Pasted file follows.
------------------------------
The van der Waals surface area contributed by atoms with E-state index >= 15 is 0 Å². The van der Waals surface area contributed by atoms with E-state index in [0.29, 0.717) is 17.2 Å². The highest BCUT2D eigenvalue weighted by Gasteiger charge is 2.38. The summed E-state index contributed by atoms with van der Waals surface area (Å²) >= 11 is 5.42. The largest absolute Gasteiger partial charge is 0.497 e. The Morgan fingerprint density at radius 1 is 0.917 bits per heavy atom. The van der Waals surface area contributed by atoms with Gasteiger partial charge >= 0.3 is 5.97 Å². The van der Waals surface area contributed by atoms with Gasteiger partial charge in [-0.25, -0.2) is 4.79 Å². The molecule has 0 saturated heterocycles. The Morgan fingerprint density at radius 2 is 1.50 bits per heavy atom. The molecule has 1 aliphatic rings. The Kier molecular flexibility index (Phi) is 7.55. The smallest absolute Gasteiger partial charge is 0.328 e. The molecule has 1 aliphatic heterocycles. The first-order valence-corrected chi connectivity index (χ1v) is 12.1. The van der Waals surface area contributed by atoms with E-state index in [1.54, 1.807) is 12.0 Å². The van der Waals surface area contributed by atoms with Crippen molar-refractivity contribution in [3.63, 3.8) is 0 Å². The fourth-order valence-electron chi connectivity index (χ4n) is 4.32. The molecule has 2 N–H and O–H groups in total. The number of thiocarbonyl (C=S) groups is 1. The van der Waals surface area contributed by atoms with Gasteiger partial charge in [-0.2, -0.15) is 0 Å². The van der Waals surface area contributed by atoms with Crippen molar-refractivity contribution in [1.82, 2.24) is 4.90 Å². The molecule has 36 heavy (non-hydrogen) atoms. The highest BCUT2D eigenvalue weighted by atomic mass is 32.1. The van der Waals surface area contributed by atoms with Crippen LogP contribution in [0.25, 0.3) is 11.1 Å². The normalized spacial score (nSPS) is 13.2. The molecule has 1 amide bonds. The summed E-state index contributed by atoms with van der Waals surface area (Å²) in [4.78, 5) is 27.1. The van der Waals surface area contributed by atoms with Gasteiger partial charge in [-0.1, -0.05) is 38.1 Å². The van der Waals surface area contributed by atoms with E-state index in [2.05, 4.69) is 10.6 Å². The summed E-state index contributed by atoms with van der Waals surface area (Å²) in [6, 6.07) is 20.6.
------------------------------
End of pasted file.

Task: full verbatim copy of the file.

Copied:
The van der Waals surface area contributed by atoms with E-state index >= 15 is 0 Å². The van der Waals surface area contributed by atoms with E-state index in [0.29, 0.717) is 17.2 Å². The highest BCUT2D eigenvalue weighted by Gasteiger charge is 2.38. The summed E-state index contributed by atoms with van der Waals surface area (Å²) >= 11 is 5.42. The largest absolute Gasteiger partial charge is 0.497 e. The Morgan fingerprint density at radius 1 is 0.917 bits per heavy atom. The van der Waals surface area contributed by atoms with Gasteiger partial charge >= 0.3 is 5.97 Å². The van der Waals surface area contributed by atoms with Gasteiger partial charge in [-0.25, -0.2) is 4.79 Å². The molecule has 0 saturated heterocycles. The Morgan fingerprint density at radius 2 is 1.50 bits per heavy atom. The molecule has 1 aliphatic rings. The Kier molecular flexibility index (Phi) is 7.55. The smallest absolute Gasteiger partial charge is 0.328 e. The molecule has 1 aliphatic heterocycles. The first-order valence-corrected chi connectivity index (χ1v) is 12.1. The van der Waals surface area contributed by atoms with E-state index in [1.54, 1.807) is 12.0 Å². The van der Waals surface area contributed by atoms with Crippen molar-refractivity contribution in [3.63, 3.8) is 0 Å². The fourth-order valence-electron chi connectivity index (χ4n) is 4.32. The molecule has 2 N–H and O–H groups in total. The number of thiocarbonyl (C=S) groups is 1. The van der Waals surface area contributed by atoms with Gasteiger partial charge in [-0.2, -0.15) is 0 Å². The van der Waals surface area contributed by atoms with Crippen molar-refractivity contribution in [1.82, 2.24) is 4.90 Å². The molecule has 36 heavy (non-hydrogen) atoms. The highest BCUT2D eigenvalue weighted by atomic mass is 32.1. The van der Waals surface area contributed by atoms with Crippen LogP contribution in [0.25, 0.3) is 11.1 Å². The normalized spacial score (nSPS) is 13.2. The molecule has 1 amide bonds. The summed E-state index contributed by atoms with van der Waals surface area (Å²) in [4.78, 5) is 27.1. The van der Waals surface area contributed by atoms with Gasteiger partial charge in [-0.1, -0.05) is 38.1 Å². The van der Waals surface area contributed by atoms with E-state index in [2.05, 4.69) is 10.6 Å². The summed E-state index contributed by atoms with van der Waals surface area (Å²) in [6, 6.07) is 20.6.